He opened a consignment store in the unit adjacent to his bike shop last September and dubbed it Bicycle Space Ship.
"I don't really know why. I wanted something off the wall it's hard to forget," he said.
All the best bike shops used to allow trade-ins, Driessen said. Buying a bicycle on consignment also makes starting the sport easier and is efficient for people who only live in Park City a few months of the year, he said.
What makes Bicycle Space Ship special is it's both a "brick-and-mortar" store and an online store. People can shop in person or over the Internet. To be for sale, the item must be in the store, but if a shopper doesn't want to come in, items can be mailed.
"It's cheaper to ship a bike to Provo than to drive there," he said.
With minimal marketing, the site got 5,300 hits during the first three weeks, he said. The long-term goal is to compete with eBay.
To guarantee quality, Driessen charges sellers a fee for the inspection of their bike. It shows a seller is serious and not dropping off junk, he said. If good stuff is for sale, the site will become more popular. He discourages anything older than about five years, he said.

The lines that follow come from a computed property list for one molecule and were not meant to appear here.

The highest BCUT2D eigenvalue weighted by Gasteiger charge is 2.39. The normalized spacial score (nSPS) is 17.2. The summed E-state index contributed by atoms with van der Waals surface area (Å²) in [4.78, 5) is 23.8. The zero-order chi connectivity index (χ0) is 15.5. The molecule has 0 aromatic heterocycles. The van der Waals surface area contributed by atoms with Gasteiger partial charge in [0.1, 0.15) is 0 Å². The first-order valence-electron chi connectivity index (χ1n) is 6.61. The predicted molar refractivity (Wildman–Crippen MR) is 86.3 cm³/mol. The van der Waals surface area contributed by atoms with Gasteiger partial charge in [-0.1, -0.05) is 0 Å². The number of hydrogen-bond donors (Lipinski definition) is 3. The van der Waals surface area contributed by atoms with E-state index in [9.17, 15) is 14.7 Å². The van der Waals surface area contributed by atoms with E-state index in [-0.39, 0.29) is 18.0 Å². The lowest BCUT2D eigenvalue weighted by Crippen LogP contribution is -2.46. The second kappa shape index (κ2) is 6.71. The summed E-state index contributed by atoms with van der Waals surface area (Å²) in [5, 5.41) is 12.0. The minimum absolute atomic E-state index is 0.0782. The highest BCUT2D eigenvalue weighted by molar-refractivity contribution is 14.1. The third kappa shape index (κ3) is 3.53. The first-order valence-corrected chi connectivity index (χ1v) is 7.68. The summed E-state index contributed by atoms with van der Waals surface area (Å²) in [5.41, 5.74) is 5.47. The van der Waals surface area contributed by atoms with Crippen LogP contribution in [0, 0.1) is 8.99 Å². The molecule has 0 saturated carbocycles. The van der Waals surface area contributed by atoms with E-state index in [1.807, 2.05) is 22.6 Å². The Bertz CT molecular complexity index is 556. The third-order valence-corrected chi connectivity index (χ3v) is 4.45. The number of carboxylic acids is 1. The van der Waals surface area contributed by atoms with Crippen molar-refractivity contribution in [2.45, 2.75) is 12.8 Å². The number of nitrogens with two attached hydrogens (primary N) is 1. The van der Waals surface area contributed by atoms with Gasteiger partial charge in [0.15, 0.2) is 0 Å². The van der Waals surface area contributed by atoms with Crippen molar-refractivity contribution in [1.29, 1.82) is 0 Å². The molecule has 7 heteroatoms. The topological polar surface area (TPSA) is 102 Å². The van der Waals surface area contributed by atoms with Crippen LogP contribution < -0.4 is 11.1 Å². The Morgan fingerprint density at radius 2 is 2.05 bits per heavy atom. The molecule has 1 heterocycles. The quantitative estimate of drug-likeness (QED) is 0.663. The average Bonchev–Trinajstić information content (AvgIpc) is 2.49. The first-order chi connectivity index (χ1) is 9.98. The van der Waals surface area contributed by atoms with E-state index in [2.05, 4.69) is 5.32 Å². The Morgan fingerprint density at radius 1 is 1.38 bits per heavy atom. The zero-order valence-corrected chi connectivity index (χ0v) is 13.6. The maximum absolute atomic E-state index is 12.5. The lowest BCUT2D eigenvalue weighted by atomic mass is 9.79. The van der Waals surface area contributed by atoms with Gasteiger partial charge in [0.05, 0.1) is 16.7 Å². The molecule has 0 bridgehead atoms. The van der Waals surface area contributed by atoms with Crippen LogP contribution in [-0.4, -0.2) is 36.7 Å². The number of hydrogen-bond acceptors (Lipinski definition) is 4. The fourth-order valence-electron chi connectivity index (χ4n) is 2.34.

In addition to locals, Driessen is also working to build relationships with area retailers. Many of them struggle to store or unload products at the end of a season.
To accommodate them year-round, Bicycle Space Ship is selling skis in winter. It already has a modest selection. He accepts all types of skis, but no soft goods unless they are brand new.
Photographs of everything for sale are on the website.
Driessen is working on a relationship with a friend to tune and grind skis in the shop. Eventually he plans to rent cross country skis from his shop since the trailhead to Round Valley is just across the street.
Bicycle Space Ship also accepts bike parts.
"I want to become like a bazaar. Not a dump, but have all kinds of stuff," he said. "It has to be current and desirable."
As the business grows, Driessen has placed no limits on his imagination. He is serious about competing with eBay; if he builds a reputation for quality, he should be able to sell nearly anything. Nor is he limited by physical space.
That's something other businesses can't say. A lot of retailers could open an online store to get rid of excess inventory, but the maintenance of it consumes resources. Driessen wants others to let him do it. It complements his bicycle shop and makes sense for a community like Park City, he said.
Bicycle Space Ship
6440 Business Park Loop Rd. Suite J